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Stock Market Plunge More Fear Than Fundamentals

BU economist Laurence Kotlikoff: average investor should do nothing

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The Dow Jones industrial average plunged more than 1,000 points Monday morning, recovered some, but closed off more than 3.5 percent in a volatile day that saw Wall Street reflecting market turmoil in China and elsewhere around the globe. Why did it happen?

BU economist Laurence Kotlikoff says it was fear rather than sound economics that drove the sell-off.

“A lot of what traders are focused on is what they think other people are thinking,” says Kotlikoff, a William Fairfield Warren Distinguished Professor and a College of Arts & Sciences professor of economics. “That leads to the maxim Franklin Roosevelt came up with: The only thing we have to fear is fear itself.

“Whether there’s anything truly fundamental here is an open question,” he says.

Kotlikoff is not a fan of the idea often expressed by TV pundits that this a market correction, or even that it’s overdue. “The market has done well for a long time, so some people may think it’s overvalued,” he says. “On the other hand, we can’t disprove the theory that the market is being priced correctly at every point in time. So the fact that it’s gone up over time doesn’t mean that it’s necessarily got to come down.”

The main driver of the sell-off seemed to be several days of bad news about currency devaluation and cutbacks in economic forecasts from China, the world’s second largest economy. But, says Kotlikoff, despite the importance of China in the world economy, such reports should not drive US investor behavior. “They’ve cut their estimate of growth down from some astronomical number like 9 percent to 7 percent,” he says. “We don’t know how good these data are.”

Monday’s events do not mean that people should sell the stock in their retirement account, Kotlikoff says: “This stuff happens, but people who are investing for the long term should let the people who want to panic, panic, and just have faith in the underlying economy.”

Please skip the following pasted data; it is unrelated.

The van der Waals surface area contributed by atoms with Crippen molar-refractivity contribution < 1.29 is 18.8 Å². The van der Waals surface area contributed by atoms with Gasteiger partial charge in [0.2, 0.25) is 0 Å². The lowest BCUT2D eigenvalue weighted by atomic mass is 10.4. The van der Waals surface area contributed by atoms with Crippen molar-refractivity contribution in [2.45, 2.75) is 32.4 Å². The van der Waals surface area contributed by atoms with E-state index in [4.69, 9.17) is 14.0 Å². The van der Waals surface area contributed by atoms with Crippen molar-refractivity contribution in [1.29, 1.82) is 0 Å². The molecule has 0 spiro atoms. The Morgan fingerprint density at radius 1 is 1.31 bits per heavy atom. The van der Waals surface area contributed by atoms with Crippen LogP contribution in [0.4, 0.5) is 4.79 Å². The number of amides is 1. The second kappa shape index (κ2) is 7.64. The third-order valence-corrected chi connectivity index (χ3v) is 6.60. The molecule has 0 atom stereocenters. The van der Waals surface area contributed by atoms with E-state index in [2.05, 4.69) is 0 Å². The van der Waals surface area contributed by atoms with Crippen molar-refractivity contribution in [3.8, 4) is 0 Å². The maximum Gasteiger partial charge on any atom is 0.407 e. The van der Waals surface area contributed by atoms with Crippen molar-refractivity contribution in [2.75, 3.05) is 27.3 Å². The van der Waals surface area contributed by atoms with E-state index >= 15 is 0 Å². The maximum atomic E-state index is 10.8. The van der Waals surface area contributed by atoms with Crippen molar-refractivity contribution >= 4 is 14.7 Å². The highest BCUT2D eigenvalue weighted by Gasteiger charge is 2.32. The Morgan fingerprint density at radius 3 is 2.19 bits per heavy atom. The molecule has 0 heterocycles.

He says the events so far lack the underlying concern about the health of financial institutions that came to the fore in 2008. In other words, the sky is not falling. “If we look at 1987, we had an even bigger one-day crash than they had in 1929, and the market came back. It was a collective panic,” he says.

In the meantime, consumers may be more enthralled about low gas prices, well under $2.50 a gallon in some places, than concerned about the market drop. That’s fine, Kotlikoff says: “Usually, if oil prices drop, that’s a good sign for the economy, and if they go up, it’s a bad sign, so there’s a lot of good news out there as well as today’s events.”

Many observers say they expect the Federal Reserve to hold off on a long-delayed interest rate hike because of the China situation and related events.

There’s always a small chance that panic could snowball, Kotlikoff says, but he doesn’t expect that self-fulfilling prophecy to occur in this case.

The Dow closed off 588.47.

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Joel Brown, writer, BU Today at Boston University
Joel Brown

Joel Brown can be reached at jbnbpt@bu.edu.

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